A handful of roster moves were made by the Brewers in advance of their Friday night series opener in Seattle against the Mariners.
Outfielder Domingo Santana — limited by injuries most of the year and officially injured since June 9 — was reinstated from the 15-day Disabled List. Santana is coming off of his second rehab assignment after his first attempt was cut short upon a recurrence of elbow soreness.
Brewers manager Craig Counsell had said that Santana required between 20 and 30 plate appearances to really gauge where Santana was physically and to get him used to seeing live pitching again. Santana accomplished that between Class-A and Class-AAA, finishing his rehab assignment with a three-hit, two-walk night at the plate which included two doubles, two runs scored, and five runs batted in.
To clear space on the 25-man roster for Santana’s return, right-handed pitcher Damien Magnifico was down optioned to Triple-A Colorado Springs. The hard-throwing reliever was a bit erratic during his first big league call-up but fell victim to injuries to others as much as anything else. The Brewers played in a doubleheader on Tuesday in Chicago, the second game of which saw starting pitcher Chase Anderson leave early after being struck by his eleventh pitch when Kris Bryant returned it to sender at 107 miles per hour off the bat. The bullpen, having already covered a short start in the day game of the split card, were nearly maxed out. Anderson evaded serious injury and should be available out of the bullpen this weekend on his throw day as he looks to avoid the DL altogether.
That doubleheader necessitated a spot starter Friday night in Seattle. With the injured Junior Guerra not quite ready to return from his own DL stint, the Brewers decided to purchase the contract of left-handed pitcher Brent Suter.
Suter, who turns 27 in 10 days, has pitched for Colorado Springs all season. He has posted a 3.50 ERA in 110.2 innings pitched across 26 total appearances, 15 of which have been starts. Suter is a zone pounder who allows his defense to work. This is evidenced by his modest strikeout total (75) but even more so by his miniscule 14 walks allowed.
In order to purchase Suter’s contract, a spot on the 40-man roster was needed. With the return of Santana, the spot was freed up by designating the no-longer-needed and ultimately ineffective Ramon Flores. Flores, coincidentally, acquired over this past off-season from the Seattle Mariners, was given plenty of opportunities in the wake of injuries to Santana and Ryan Braun but ultimately couldn’t seize the chance and establish himself as a part of the future. It was a failed experiment but a worthwhile one by a transitioning team which the Brewers certainly are.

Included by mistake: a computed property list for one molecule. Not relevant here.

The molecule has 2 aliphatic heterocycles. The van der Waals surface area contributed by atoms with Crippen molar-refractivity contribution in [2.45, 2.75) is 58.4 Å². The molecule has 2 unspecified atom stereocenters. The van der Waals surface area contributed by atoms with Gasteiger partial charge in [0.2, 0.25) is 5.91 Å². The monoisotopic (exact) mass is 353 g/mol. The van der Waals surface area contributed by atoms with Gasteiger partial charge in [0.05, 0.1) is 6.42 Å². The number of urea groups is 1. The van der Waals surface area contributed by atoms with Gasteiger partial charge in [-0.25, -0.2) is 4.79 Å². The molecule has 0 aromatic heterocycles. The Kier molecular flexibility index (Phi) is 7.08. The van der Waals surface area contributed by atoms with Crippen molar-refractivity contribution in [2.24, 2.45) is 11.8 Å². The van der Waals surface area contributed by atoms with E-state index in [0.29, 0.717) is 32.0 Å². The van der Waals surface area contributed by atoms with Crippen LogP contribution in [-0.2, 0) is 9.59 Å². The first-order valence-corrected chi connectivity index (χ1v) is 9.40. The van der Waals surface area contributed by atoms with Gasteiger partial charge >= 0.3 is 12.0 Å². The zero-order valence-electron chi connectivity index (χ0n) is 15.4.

Santana joins Suter by starting tonight’s game, with Santana reclaiming his familiar right field defensive assignment.
When the game officially begins, Suter will end a run of 474 consecutive games wherein the Brewers would send a right-handed pitcher to take the ball first. That’s the second-longest streak in Major League Baseball history behind only a stretch by the Dodgers from September 25, 1992 through July 12, 1997.
The Milwaukee Brewers just announced that they have been awarded a waiver claim on right-handed relief pitcher Rob Scahill, late of the Pittsburgh Pirates organization.
Scahill, 29, has made 28 combined appearances during the 2016 regular seasons of the Pirates (15 games) and their Triple-A affiliate the Indianapolis Indians (13). He’s combined to post a 4.19 ERA in 34.1 IP. (That’s a 4.00 ERA in 18.0 Triple-A innings and a 4.41 ERA in 16.1 IP in MLB this year, for the record.)
Following a 147 ERA+ (100 is league average) in 2015 where Scahill allowed just nine earned runs in 30.2 MLB innings across 28 games, the Illinois-native is somewhat ironically producing some better peripherals but with a much higher resultant ERA his ERA+ in 2016 is just 95. Not bad but certainly not as good.
One could likely assume that the Brewers’ pro scouting department sees some rebound capability in Scahill based on these statistical comparisons.
- 2015: 4.50 FIP | 2016: 3.85 FIP
- ’15: 4.7 BB/9 | ’16: 3.3 BB/9
- ’15: 7.0 K/9 | ’16: 7.2 K/9
- ’15: 1.50 K/BB | ’16: 2.17 K/9
- ’15: .309 BAbip | ’16: .347 BAbip
So like I said, good peripherals, better than 2015, but lesser results to this point. About the only thing working against Scahill is line drive percentage (up to 32% from 24%) which does explain some of the other results, but that could be correctable.
Along with the announcement of the claim — which once again fills the Brewers’ 40-man roster — is the news that Scahill was immediately optioned down to Triple-A Colorado Springs. Scahill is also no stranger to that rare air having pitches in the Rockies organization for six seasons after being drafted by them in the 8th round in 2009. Scahill pitched parts of three minor-league seasons for the Sky Sox.
First, here’s how the official press release announcing the trade of Aaron Hill was written, in case you haven’t seen it.
The Milwaukee Brewers have acquired right-handed pitcher Aaron Wilkerson and second baseman Wendell Rijo from the Boston Red Sox in exchange for infielder Aaron Hill and cash. The announcement was made by General Manager David Stearns.
“In Aaron Wilkerson, we are adding a starting pitcher who has had tremendous success in the minor leagues and could be an asset to the Major League team in the near future,” said Stearns. “Wendell Rijo adds even more young talent and strength up the middle to our organization.”